Longevity explained

by Sergey Young

Overcoming 9 Common Arguments Against Fighting Aging

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March 31, 2021

Should we even try to stop the aging process? We accept that this is a debatable question. In the “Future of Longevity Impact Roadmap” that was recently created by the Longevity Vision Fund team in partnership with XPRIZE, we brought out facts and objections to overcome the nine common arguments against fighting aging. It’s important to discuss this topic as it helps to understand that a lot can be done to improve our healthy longevity and overall quality of life.

1. Aging is natural, and should therefore not be interfered with

Just because something is “natural” does not mean it is necessarily good; the HIV virus is also natural, as is appendicitis. Furthermore, immortality or very long lifespans can also be natural: some species of jellyfish seem to be immortal, sharks can achieve lifespans of centuries, and trees can live for thousands of years. Additionally, even if one considers lifespan extension as something unnatural and thus undesired, one should consider that humans display many unnatural habits, like playing piano, indulging in mathematics, using antibiotics, and flying around in airplanes.

Aging is the underlying cause of numerous chronic diseases, and in order to effectively cure them, methods must be developed that address aging directly. As long as human beings have existed, we’ve focused on tackling barriers that jeopardize our health and happiness. Together with XPRIZE, we believe in first-principles thinking, and since there is no scientific proof that aging and aging-related diseases and conditions are inevitable, we wholeheartedly believe in the legitimacy of this work. Moreover, it’s important to recognize aging as a disease as it will mean resources will flow towards anti-aging treatments.

2. Aging should not be eliminated, since the world would then suffer from overpopulation

While the world’s population is already increasing, growth rates differ across the globe. According to the UN’s 2019 population report, by 2050 the population of sub-Saharan Africa is expected to double, while over the same period 55 countries or areas are projected to experience population declines. This reduction is primarily due to low levels of fertility, and, in some places, high rates of emigration.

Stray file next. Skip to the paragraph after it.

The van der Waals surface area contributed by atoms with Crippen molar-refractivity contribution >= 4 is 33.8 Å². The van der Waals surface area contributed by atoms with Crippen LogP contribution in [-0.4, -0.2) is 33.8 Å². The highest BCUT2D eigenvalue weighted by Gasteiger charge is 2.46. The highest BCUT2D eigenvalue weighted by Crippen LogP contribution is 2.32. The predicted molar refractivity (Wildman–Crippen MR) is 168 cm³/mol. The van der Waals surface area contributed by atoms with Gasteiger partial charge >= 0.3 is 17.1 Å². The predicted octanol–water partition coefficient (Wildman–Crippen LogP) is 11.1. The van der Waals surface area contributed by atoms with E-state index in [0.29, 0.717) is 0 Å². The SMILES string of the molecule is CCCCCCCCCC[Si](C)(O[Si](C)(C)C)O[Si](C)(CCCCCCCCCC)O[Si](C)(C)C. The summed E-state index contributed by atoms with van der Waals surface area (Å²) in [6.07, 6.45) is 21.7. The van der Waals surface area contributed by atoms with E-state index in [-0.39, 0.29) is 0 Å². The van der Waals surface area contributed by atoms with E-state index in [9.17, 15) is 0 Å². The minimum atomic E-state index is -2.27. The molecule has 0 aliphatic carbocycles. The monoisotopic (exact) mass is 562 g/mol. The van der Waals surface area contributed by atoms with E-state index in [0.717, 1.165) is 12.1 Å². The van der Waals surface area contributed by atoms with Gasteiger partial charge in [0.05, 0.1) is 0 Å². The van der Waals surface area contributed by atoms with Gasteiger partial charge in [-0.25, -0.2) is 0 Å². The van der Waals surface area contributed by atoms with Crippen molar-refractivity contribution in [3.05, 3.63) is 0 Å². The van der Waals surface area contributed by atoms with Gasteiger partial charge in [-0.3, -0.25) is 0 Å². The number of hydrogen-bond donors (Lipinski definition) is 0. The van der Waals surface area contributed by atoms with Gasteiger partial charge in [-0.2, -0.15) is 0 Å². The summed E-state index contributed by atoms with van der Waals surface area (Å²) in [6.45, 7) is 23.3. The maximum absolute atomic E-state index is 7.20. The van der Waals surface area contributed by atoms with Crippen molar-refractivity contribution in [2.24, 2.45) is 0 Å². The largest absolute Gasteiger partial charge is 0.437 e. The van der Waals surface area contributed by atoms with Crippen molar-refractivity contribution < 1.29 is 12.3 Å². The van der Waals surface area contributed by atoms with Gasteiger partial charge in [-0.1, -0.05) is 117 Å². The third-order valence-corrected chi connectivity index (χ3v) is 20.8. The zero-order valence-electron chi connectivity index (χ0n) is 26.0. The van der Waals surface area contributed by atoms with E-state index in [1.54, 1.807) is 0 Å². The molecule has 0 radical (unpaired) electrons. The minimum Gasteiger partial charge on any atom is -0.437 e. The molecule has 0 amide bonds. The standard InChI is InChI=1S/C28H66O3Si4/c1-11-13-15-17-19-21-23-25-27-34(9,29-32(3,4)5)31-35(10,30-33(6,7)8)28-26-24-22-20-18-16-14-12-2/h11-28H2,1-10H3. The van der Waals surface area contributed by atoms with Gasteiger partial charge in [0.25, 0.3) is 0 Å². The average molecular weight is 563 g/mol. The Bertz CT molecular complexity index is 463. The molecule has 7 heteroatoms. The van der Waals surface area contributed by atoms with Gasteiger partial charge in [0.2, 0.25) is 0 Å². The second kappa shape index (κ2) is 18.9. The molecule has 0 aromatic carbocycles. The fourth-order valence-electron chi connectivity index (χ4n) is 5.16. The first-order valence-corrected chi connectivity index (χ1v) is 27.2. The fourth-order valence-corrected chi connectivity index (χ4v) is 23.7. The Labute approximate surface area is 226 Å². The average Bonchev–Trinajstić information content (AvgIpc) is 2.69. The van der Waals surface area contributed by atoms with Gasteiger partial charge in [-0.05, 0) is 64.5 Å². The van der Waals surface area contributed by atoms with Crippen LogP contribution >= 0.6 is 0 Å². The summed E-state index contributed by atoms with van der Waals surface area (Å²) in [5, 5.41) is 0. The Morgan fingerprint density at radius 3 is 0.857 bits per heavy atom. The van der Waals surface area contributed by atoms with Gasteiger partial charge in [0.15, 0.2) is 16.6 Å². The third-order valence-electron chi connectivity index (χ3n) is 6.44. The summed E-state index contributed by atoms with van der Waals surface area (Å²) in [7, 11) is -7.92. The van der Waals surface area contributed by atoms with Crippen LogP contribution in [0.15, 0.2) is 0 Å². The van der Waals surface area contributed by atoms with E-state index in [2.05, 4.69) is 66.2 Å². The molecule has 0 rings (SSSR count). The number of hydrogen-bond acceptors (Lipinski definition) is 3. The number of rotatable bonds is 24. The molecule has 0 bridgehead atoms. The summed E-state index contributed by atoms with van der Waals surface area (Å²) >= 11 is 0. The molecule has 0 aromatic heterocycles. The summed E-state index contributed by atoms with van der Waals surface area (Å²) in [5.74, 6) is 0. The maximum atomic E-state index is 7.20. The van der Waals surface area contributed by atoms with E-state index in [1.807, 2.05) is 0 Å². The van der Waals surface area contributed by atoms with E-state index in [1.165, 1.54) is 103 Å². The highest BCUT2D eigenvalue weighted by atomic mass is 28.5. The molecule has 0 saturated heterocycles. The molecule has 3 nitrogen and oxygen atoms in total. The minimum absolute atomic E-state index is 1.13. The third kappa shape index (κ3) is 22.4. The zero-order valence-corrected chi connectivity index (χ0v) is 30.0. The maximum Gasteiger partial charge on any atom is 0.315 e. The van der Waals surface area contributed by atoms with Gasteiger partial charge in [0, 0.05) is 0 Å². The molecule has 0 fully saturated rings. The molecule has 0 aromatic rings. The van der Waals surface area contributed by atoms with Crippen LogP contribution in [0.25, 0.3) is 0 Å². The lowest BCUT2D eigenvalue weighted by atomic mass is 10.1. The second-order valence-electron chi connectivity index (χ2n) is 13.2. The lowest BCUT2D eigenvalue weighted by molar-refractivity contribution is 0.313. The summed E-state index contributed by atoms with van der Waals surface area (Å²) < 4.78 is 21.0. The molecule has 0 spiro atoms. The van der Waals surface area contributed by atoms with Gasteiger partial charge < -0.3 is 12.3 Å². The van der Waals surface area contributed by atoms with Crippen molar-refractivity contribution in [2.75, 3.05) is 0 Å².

There is no clear evidence that increasing longevity would lead to overpopulation. In fact, there is good evidence that families in developed nations tend to be smaller, in part because women there tend to have fewer children than in developing nations. As global poverty falls and the availability of contraception rises, the world population will likely increase in the near-term, but growth rates are expected to shrink, in line with historical trends.

Even if parents were to keep bringing children into the world at current rates, however, overpopulation would not be inevitable. Concerns about overpopulation have existed for at least the past two hundred years, yet time after time such forecasts are proven overly pessimistic.

They do not adequately account for human ingenuity and the ability of science and technology to improve the efficiency and effectiveness of how we use Earth’s resources. No reasonable forecast has yet been made about Earth’s “carrying capacity.” Meanwhile, it is undeniable that aging and aging-related diseases impose a very real burden on society, the economy, and the planet, and therefore require innovation. 


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